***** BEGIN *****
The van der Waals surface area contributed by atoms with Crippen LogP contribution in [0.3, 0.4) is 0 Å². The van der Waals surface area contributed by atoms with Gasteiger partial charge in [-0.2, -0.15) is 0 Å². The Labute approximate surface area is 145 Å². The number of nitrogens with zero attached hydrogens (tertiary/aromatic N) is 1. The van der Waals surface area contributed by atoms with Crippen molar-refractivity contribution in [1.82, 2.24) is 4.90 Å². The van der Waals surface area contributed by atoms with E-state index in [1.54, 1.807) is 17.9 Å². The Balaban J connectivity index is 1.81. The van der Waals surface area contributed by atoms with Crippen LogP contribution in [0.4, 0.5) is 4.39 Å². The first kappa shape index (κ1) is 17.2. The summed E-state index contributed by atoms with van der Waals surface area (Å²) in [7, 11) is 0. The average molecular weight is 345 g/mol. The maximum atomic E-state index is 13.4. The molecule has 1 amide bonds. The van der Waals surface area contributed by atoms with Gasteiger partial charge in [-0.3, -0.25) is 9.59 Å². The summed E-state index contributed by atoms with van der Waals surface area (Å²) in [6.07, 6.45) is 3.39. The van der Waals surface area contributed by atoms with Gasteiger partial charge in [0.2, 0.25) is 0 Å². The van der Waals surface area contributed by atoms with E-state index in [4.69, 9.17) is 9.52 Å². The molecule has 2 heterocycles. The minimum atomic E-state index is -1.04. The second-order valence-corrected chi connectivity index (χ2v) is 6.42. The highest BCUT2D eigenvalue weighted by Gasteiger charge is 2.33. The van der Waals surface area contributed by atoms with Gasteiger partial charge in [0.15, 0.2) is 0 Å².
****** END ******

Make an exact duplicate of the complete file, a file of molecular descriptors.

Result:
The van der Waals surface area contributed by atoms with Crippen LogP contribution in [0.3, 0.4) is 0 Å². The van der Waals surface area contributed by atoms with Gasteiger partial charge in [-0.2, -0.15) is 0 Å². The Labute approximate surface area is 145 Å². The number of nitrogens with zero attached hydrogens (tertiary/aromatic N) is 1. The van der Waals surface area contributed by atoms with Crippen molar-refractivity contribution in [1.82, 2.24) is 4.90 Å². The van der Waals surface area contributed by atoms with E-state index in [1.54, 1.807) is 17.9 Å². The Balaban J connectivity index is 1.81. The van der Waals surface area contributed by atoms with Crippen LogP contribution in [0.4, 0.5) is 4.39 Å². The first kappa shape index (κ1) is 17.2. The summed E-state index contributed by atoms with van der Waals surface area (Å²) in [7, 11) is 0. The average molecular weight is 345 g/mol. The maximum atomic E-state index is 13.4. The molecule has 1 amide bonds. The van der Waals surface area contributed by atoms with Gasteiger partial charge in [-0.3, -0.25) is 9.59 Å². The summed E-state index contributed by atoms with van der Waals surface area (Å²) in [6.07, 6.45) is 3.39. The van der Waals surface area contributed by atoms with Gasteiger partial charge in [0.2, 0.25) is 0 Å². The van der Waals surface area contributed by atoms with E-state index in [4.69, 9.17) is 9.52 Å². The molecule has 2 heterocycles. The minimum atomic E-state index is -1.04. The second-order valence-corrected chi connectivity index (χ2v) is 6.42. The highest BCUT2D eigenvalue weighted by Gasteiger charge is 2.33. The van der Waals surface area contributed by atoms with Gasteiger partial charge in [0.15, 0.2) is 0 Å².